#11

One might as well ask, “Why did God allow Adam and Eve to commit the first sin?”

In two words: Free Will. He doesn’t make us do what we do, and He doesn’t stop us from doing what we will.

He created us, and He loves us.

But He does not control us.

Pax Christi. <><


#12

Perhaps for the same reason that he took so long in the process of covenant building through Adam, Noah, Abraham, Moses, and David before the coming of Christ. He lets things run their course. He has no need to hurry anything. Just as man needed millennia to see all the dreary consequences of the first rebellion before our Savior came, so must man see all the fruits of the Reformation, both good and bad, before the breach is healed.

And remember, there were good fruits to the Reformation. Medieval Catholicism should not be idealized. Many of the ideas of the Reformers were, in fact, an attempt to get back to authentic Catholic teaching. What are Sola Gratia or Sola Deo Gloria, ultimately, but an attempt to recover Patristic teaching?

A good reading suggestion for those interested is The Spirit and Forms of Protestantism, by Louis Bouyer.


#13

To say that Protestant heresy was successful assumes these churches have been a success. Protestanstism (as loosely defined) has continued to further splinter and cannibalize itself into somewhere in the neighborhood of 30-thousand distinct denominations or sects. Also, given the neo-pagan and rather un-Christian beliefs on Abortion, “gay marriage”, and similar “doctrines” which many mainline Protestant churches have come to embrace, - who can call these churches successful ?? They may have celebrated some “success” in drawing initial numbers of souls away from the Catholic church in the last 500 years, but I would argue that they are no lasting success. I don’t see where any Protestant sects progressed the proliferation and “success” of Christendom as a whole anywhere in World Protestants spread their influence to the Americas, - Protestants whom were former Catholics. They did nothing above and/or beyond what Catholics have always done to spread the faith to the ends of the World. Where is there success ?? Of their relative “successes”, - wouldn’t they have been equally accomplished by Catholics ?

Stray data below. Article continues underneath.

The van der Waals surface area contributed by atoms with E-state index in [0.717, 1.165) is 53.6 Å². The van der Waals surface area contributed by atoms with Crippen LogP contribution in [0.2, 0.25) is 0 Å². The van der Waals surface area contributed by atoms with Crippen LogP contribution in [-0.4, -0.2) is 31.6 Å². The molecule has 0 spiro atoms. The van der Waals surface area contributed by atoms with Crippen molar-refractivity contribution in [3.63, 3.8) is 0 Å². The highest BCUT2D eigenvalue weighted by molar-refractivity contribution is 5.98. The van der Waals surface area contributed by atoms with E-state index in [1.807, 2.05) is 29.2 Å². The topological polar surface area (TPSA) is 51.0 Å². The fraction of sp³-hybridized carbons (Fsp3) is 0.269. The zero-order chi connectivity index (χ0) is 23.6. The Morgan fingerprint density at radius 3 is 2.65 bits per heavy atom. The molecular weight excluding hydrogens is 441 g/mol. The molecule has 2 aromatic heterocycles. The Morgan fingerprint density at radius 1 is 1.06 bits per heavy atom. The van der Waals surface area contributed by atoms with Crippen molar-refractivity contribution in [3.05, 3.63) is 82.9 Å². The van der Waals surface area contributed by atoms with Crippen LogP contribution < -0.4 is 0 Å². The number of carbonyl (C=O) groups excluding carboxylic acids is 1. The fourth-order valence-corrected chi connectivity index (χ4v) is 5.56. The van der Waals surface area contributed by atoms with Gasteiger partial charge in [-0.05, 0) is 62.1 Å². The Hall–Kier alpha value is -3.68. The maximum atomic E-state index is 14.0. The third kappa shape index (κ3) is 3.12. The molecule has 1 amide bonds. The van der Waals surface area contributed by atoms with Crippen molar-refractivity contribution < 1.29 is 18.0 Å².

I believe the time is now for many disillusioned Protestants to return to Rome, - to the Church their ancestors left. Many of their Chruches are in crisis as their elders accept the neo-pagan narcisism of our modern Culture. The gates of Hell may prevail against the Protestant churches, but the Eternal city shall stand as their refuge.


#14

Thanks to all of you for your generous, intelligent and heartfelt posts.
It has seemed to me that there are great lessons we can learn from our separated brethren, and that is why they are still going “strong”.